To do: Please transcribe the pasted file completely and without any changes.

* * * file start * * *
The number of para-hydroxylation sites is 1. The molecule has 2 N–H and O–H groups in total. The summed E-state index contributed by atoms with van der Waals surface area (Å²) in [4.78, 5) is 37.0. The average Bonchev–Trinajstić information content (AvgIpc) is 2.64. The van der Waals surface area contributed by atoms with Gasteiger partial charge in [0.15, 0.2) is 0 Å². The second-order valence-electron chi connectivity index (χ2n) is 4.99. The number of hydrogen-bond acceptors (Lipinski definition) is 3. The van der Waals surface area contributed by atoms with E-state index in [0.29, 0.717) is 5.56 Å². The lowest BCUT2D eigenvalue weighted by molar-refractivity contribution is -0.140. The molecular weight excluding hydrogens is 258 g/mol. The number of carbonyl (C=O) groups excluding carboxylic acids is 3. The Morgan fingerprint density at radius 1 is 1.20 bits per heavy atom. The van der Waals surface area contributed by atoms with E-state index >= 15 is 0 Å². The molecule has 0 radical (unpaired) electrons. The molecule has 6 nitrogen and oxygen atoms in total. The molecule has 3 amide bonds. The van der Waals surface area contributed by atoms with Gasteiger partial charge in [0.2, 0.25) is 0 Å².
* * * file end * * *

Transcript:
The number of para-hydroxylation sites is 1. The molecule has 2 N–H and O–H groups in total. The summed E-state index contributed by atoms with van der Waals surface area (Å²) in [4.78, 5) is 37.0. The average Bonchev–Trinajstić information content (AvgIpc) is 2.64. The van der Waals surface area contributed by atoms with Gasteiger partial charge in [0.15, 0.2) is 0 Å². The second-order valence-electron chi connectivity index (χ2n) is 4.99. The number of hydrogen-bond acceptors (Lipinski definition) is 3. The van der Waals surface area contributed by atoms with E-state index in [0.29, 0.717) is 5.56 Å². The lowest BCUT2D eigenvalue weighted by molar-refractivity contribution is -0.140. The molecular weight excluding hydrogens is 258 g/mol. The number of carbonyl (C=O) groups excluding carboxylic acids is 3. The Morgan fingerprint density at radius 1 is 1.20 bits per heavy atom. The van der Waals surface area contributed by atoms with E-state index >= 15 is 0 Å². The molecule has 0 radical (unpaired) electrons. The molecule has 6 nitrogen and oxygen atoms in total. The molecule has 3 amide bonds. The van der Waals surface area contributed by atoms with Gasteiger partial charge in [0.2, 0.25) is 0 Å².